A wicked problem: that’s how the chief science advisor to the Ministry for Primary Industries describes the issue of greenhouse gas (GHG) emissions as they affect agriculture.
That's the message from Ministry for Primary Industries director for animal health and welfare, Dr Chris Rodwell.
The 45 new regulations cover a range of species and activities including stock transport and farm husbandry.
“With under a month to go until these new regulations come into effect, we want to encourage people responsible for any type of animal to check they are up to date in how they are looking after them,” says Rodwell.
“Our team has been working with industry and sector groups to raise awareness of the regulations and ensure people understand and can meet their responsibilities.
“Most New Zealanders already care for their animals well, so if you’re already doing the right thing you won’t see a lot of change.
“The majority of the regulations reflect existing standards, but there are a few that set new rules and requirements, such as prohibiting the tail docking of cows and dogs.”
One of the main changes is that the new regulations will make it easier for MPI and the SPCA to take action against animal mistreatment.
“These regulations will allow us to better respond to lower levels of offending and target specific behaviours that need to change.
“For example, if people allow their animal’s horns to become ingrown, they can be fined $500. We will continue to prosecute the worst offenders under the Animal Welfare Act.”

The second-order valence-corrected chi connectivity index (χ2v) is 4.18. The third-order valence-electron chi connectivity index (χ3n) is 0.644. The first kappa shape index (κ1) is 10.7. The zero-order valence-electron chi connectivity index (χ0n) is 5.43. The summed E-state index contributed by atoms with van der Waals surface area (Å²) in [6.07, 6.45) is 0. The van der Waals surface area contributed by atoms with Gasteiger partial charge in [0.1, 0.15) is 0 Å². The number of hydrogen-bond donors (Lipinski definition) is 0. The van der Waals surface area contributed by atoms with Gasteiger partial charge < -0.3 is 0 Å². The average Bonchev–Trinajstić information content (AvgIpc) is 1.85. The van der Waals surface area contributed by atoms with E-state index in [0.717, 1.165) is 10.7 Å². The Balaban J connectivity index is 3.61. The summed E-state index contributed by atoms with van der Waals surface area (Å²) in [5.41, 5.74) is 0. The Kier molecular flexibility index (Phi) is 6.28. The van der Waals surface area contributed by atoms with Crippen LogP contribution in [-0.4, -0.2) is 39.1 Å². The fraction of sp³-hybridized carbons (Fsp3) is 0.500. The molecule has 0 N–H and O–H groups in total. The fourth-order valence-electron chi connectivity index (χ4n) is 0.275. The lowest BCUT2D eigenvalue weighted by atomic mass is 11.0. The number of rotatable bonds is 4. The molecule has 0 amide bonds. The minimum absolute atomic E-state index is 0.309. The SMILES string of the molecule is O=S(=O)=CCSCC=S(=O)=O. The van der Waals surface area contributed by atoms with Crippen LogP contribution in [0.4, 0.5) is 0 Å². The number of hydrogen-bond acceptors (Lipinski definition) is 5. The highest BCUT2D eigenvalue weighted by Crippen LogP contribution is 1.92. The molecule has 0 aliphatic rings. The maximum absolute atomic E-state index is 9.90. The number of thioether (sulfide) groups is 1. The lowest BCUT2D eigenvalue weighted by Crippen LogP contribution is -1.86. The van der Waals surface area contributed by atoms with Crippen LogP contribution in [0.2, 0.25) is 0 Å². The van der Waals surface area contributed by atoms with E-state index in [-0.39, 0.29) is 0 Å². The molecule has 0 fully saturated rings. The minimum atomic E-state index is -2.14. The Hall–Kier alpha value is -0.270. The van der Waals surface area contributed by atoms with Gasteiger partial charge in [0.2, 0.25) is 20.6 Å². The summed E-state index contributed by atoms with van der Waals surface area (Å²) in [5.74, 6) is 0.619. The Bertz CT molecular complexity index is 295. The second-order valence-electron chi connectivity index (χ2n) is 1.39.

In developing the regulations, current science, good practice, and the views of submitters were taken into consideration.
The main changes pertaining to the dairy industry are:
Stock transport: stock must be fit for trucking and animals with injured or diseased udders cannot be trucked. This includes a necrotic udder, an udder that has a discharge other than milk, an udder that shows signs of inflammation (such as being red, hot or swollen) and an udder with a lesion that is bleeding or discharging without a veterinary certificate. This can attract fines from $1500 for an individual to $7500 for a corporate body.
Tail docking: a farmer must not shorten or remove the tail of any cattle beast. A conviction can attract fines from $3000 for an individual to $15,000 for a corporate body. A farmer has a defence to a prosecution if they were required to urgently dock the tail because of an accidental tail injury in order to prevent excessive bleeding or further injury to the beast. Tail docking can also be done under certain circumstances under veterinary supervision with pain relief.
Assisting calving cows: no use of traction with a moving vehicle, motorised winch or any other device that does not allow for the quick release of tension for the purposes of calving cows. Fines range from $3000 to $15000.
Castration: when castrating or shortening the scrotum of a bull over the age of six months, pain relief must be used (for any method of castration). If high-tension bands are used to castrate an animal, local anaesthetic must be used for pain relief at any age (note that high-tension bands are not standard castration rubber rings). There are also restrictions on who can do a castration. Fines range from $3000 to $15000.
Disbudding: pain relief must be authorised by a veterinarian at all ages of an animal (from October 2019). There are restrictions on who can carry out the procedures. Fines from $3000 to $15000.
Dehorning: pain relief authorised by a veterinarian required at all ages (from October 2019). Fines range from $5000 to $25,000